It was Councilmember Brett Lee who led the way arguing against this initiative in late February. “When we approved this not too long ago, we had a city manager, we had some other items that were not on our plate,” he said. “Our city manager has quit. He’s serving out the rest of his time here. We’re now in the process of trying to find an interim.”
“Several of you are running for office this June, your bandwidth is fairly full,” he continued. “We’ve also since the time we voted on this, decided to put a revenue measure for June. So I’m curious which of my colleagues have the time, energy and bandwidth to lead the effort on the ballot measures and which ones have the time, energy and bandwidth to lead the effort to lead on this public power pursuit?”
The project manager is an acknowledgement from council and staff that there is a lack of ability for city employees to pursue this.
“We’re in a period in my mind of due diligence,” said Mayor Joe Krovoza, noting that the city has two outside reports who have noted that there is promise here from a sustainability perspective and from a monetary savings perspective. He said, “As council, I think we have a fiduciary duty to investigate that promise. I see us as embarked upon a one year or so, very methodical consideration of this question in as careful and deliberate a way as possible.”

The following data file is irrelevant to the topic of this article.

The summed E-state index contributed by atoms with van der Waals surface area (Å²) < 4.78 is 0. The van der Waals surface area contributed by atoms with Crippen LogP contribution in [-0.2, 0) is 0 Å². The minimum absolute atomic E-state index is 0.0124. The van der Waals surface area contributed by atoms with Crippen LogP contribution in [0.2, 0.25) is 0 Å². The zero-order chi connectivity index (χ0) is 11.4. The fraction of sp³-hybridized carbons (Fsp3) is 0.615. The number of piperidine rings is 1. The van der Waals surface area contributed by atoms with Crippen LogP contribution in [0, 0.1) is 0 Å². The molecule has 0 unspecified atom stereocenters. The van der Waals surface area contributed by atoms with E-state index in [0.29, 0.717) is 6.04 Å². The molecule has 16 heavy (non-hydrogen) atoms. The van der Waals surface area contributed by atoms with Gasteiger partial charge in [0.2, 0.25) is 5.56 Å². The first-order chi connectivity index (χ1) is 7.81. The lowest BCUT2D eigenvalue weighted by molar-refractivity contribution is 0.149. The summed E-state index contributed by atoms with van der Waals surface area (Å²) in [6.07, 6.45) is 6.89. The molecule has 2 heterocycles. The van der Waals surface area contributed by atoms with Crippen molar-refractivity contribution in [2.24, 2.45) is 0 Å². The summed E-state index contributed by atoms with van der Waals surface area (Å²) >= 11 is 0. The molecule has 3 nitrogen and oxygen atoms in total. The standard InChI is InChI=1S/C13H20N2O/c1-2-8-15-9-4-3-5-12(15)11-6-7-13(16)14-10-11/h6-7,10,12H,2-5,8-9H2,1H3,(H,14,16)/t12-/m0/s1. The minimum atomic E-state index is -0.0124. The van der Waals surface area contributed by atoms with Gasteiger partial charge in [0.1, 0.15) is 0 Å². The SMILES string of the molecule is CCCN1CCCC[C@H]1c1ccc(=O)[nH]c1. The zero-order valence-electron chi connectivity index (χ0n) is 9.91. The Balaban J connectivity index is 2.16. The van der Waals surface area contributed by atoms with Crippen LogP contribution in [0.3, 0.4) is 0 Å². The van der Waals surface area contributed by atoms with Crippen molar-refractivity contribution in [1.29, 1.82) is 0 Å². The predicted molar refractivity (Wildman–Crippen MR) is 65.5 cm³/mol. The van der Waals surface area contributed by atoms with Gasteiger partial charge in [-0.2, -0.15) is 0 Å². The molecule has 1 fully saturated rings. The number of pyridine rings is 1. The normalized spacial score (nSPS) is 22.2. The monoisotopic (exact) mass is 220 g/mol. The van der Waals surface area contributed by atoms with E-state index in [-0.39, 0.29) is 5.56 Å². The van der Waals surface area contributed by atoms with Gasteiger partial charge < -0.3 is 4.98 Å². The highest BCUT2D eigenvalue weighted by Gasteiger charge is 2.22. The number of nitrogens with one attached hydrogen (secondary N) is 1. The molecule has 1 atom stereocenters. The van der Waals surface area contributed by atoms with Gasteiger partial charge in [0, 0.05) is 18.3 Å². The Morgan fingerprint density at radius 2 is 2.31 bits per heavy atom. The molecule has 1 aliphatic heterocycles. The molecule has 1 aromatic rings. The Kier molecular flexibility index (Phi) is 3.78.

“The decision on going forward as a POU has, in my mind, not been made,” he said. “I think that is where this council, and I will take responsibility, certainly didn’t do a good job of its messaging. I think it became communicated to the public that a decision had been made.”
There has been pushback from PG&E, polling that shows public opposition and concern, and pushback from both the Chamber of Commerce and the Davis Enterprise.
“Now is not the time to take on another huge project. We have too much on our plate as it is,” the Enterprise wrote in February. “Perhaps if the long-hoped ‘innovation park’ ever gets going and we start attracting high-tech businesses to town, the tax base will improve to the point where this is feasible. Or perhaps our economy will rebound enough to allow us the fiscal luxury of moving forward.”